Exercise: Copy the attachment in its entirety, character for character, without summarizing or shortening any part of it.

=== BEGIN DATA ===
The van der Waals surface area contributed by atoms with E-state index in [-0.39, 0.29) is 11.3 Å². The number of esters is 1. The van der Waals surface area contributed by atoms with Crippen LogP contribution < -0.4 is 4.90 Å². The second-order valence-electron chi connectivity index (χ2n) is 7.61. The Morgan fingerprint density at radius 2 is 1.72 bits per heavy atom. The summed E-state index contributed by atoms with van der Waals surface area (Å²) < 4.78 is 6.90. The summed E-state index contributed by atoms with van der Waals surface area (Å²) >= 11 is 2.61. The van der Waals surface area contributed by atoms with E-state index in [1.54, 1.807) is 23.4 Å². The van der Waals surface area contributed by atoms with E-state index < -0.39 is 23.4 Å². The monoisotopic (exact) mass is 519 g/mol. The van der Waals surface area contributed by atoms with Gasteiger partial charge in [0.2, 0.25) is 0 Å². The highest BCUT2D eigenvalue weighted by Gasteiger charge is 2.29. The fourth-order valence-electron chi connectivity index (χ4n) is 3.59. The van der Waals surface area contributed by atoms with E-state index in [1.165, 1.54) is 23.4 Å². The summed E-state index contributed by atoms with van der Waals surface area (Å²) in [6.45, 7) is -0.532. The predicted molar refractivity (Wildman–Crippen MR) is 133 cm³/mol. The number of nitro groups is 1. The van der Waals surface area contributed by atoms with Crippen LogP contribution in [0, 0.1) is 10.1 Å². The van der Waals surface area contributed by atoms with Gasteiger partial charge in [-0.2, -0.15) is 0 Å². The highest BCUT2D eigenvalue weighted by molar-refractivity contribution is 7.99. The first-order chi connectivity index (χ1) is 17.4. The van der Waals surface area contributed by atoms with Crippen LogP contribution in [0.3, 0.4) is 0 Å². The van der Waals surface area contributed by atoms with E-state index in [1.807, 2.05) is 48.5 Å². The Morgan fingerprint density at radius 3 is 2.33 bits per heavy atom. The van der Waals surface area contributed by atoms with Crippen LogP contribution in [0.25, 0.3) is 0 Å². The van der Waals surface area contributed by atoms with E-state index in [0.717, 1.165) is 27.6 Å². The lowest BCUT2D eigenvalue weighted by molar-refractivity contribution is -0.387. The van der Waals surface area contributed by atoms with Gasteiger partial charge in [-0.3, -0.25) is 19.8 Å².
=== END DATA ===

The van der Waals surface area contributed by atoms with E-state index in [-0.39, 0.29) is 11.3 Å². The number of esters is 1. The van der Waals surface area contributed by atoms with Crippen LogP contribution < -0.4 is 4.90 Å². The second-order valence-electron chi connectivity index (χ2n) is 7.61. The Morgan fingerprint density at radius 2 is 1.72 bits per heavy atom. The summed E-state index contributed by atoms with van der Waals surface area (Å²) < 4.78 is 6.90. The summed E-state index contributed by atoms with van der Waals surface area (Å²) >= 11 is 2.61. The van der Waals surface area contributed by atoms with E-state index in [1.54, 1.807) is 23.4 Å². The van der Waals surface area contributed by atoms with E-state index < -0.39 is 23.4 Å². The monoisotopic (exact) mass is 519 g/mol. The van der Waals surface area contributed by atoms with Gasteiger partial charge in [0.2, 0.25) is 0 Å². The highest BCUT2D eigenvalue weighted by Gasteiger charge is 2.29. The fourth-order valence-electron chi connectivity index (χ4n) is 3.59. The van der Waals surface area contributed by atoms with E-state index in [1.165, 1.54) is 23.4 Å². The summed E-state index contributed by atoms with van der Waals surface area (Å²) in [6.45, 7) is -0.532. The predicted molar refractivity (Wildman–Crippen MR) is 133 cm³/mol. The number of nitro groups is 1. The van der Waals surface area contributed by atoms with Crippen LogP contribution in [0, 0.1) is 10.1 Å². The van der Waals surface area contributed by atoms with Gasteiger partial charge in [-0.2, -0.15) is 0 Å². The highest BCUT2D eigenvalue weighted by molar-refractivity contribution is 7.99. The first-order chi connectivity index (χ1) is 17.4. The van der Waals surface area contributed by atoms with Crippen LogP contribution in [0.3, 0.4) is 0 Å². The van der Waals surface area contributed by atoms with E-state index in [1.807, 2.05) is 48.5 Å². The Morgan fingerprint density at radius 3 is 2.33 bits per heavy atom. The van der Waals surface area contributed by atoms with Crippen LogP contribution in [0.25, 0.3) is 0 Å². The van der Waals surface area contributed by atoms with E-state index in [0.717, 1.165) is 27.6 Å². The lowest BCUT2D eigenvalue weighted by molar-refractivity contribution is -0.387. The van der Waals surface area contributed by atoms with Gasteiger partial charge in [-0.3, -0.25) is 19.8 Å².